While I always knew that modern entertainment often propagandized its viewers, this movie showed how manufactured, how on-the-nose, how pervasive it truly is. Reading older works and seeing how things were done there really does change one’s mind.

On your way out, pick up my novella Sword & Flower. It’s nothing like that Power Rangers movie, I promise.

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11 Responses to Manufactured Heroes: The Case of the Power Rangers

  1. Nathan says:

    I am curious to see what will happen in the new Valerian movie. In the comics, Laureline is essentially a Good version of Rita’s portrayal. Will she remain so in the movie?

    • Rawle Nyanzi says:

      Judging from the trailer (which I commented on in the post prior to this one), I don’t think it’ll carry over into the movie. I believe that at best, there will be one scene where Laureline does something flirty, then they will make her into the kung-fu ninja babe that modern fantastical movies often have.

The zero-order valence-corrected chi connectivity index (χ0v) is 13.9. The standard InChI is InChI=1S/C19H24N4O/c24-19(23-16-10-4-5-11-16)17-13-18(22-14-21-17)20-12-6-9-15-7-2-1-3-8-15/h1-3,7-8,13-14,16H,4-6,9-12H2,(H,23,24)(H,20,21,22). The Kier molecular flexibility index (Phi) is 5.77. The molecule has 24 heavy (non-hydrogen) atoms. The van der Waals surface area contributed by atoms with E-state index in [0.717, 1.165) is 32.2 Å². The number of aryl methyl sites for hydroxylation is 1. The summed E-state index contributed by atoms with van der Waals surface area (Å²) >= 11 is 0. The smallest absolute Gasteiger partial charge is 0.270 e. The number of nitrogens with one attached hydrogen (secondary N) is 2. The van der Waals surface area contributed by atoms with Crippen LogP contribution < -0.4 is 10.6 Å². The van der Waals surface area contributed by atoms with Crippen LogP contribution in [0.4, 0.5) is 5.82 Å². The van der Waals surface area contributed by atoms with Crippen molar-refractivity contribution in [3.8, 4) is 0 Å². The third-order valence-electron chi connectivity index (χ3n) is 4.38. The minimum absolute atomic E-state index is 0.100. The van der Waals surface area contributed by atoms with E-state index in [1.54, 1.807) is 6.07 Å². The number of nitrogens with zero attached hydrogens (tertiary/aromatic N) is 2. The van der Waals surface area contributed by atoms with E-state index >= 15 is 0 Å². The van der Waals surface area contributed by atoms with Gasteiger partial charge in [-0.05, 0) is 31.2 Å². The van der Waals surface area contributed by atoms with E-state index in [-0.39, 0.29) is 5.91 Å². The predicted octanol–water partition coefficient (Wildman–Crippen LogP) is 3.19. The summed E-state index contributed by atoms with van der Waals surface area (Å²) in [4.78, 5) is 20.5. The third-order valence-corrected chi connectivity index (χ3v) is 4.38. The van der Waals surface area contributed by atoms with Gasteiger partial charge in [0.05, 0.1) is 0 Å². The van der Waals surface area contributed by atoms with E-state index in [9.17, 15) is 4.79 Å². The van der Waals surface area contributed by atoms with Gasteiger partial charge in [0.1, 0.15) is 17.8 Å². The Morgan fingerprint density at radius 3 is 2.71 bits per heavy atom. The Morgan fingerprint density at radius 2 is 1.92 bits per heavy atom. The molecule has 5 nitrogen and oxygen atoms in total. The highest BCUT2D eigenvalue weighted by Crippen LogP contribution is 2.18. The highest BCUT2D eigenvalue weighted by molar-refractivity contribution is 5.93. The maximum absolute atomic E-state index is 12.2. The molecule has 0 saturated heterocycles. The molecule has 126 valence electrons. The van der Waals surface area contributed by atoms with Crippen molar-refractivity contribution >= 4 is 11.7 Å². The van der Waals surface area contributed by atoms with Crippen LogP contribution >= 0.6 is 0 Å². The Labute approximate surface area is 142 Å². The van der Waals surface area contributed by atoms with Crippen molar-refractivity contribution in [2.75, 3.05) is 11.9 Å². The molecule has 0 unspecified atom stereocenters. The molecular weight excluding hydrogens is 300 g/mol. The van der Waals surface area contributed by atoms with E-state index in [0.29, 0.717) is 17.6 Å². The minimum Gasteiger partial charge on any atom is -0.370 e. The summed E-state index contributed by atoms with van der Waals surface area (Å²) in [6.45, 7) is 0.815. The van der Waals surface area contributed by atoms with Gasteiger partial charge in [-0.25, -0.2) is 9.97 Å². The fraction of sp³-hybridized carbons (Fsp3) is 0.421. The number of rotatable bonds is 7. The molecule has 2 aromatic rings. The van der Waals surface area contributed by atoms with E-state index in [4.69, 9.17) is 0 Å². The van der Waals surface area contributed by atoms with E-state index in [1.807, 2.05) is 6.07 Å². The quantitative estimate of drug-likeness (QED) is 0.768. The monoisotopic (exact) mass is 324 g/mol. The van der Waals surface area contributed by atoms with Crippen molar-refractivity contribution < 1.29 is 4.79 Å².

2. The Mixed GM says:

    Is it wrong that I wanted to know what kind of universe Rita was intending to create if she won?

    I am afraid it may have been a good one.

    • Rawle Nyanzi says:

      We don’t even know that; the lack of a defined goal beyond “for teh evulz” could be a blog post all its own.

  3. Actually I liked that they all had problems with themselves. Since the beginning, they were supposed to be “Teenagers With Attitude”
    Jason wants to be a real leader, a real hero, which is why he so quickly goes for being a Power Ranger. And why the film begins with him destroying his football career. He could sense the difference between fleeting, shallow “glory” in his small town, and the real deal, and violently rejected the former.
    Kimberly is feminine, her duplicitous behaviour, her conniving, that is part of her backstory, is part of a high school social jockeying through gossip & sniping is uniquely feminine. And she feels that her ‘sin’ is what has doomed the team to failure. (Kind of he heart of the movie, Zack a reckless coward who’ll throw himself into chaos so he doesn’t have to think about the lingering death of his mother, Trini’s growing inability to relate to her family is compounded by her inability to grow roots as they move about. (And weren’t her parents suspiciously caucasian looking?))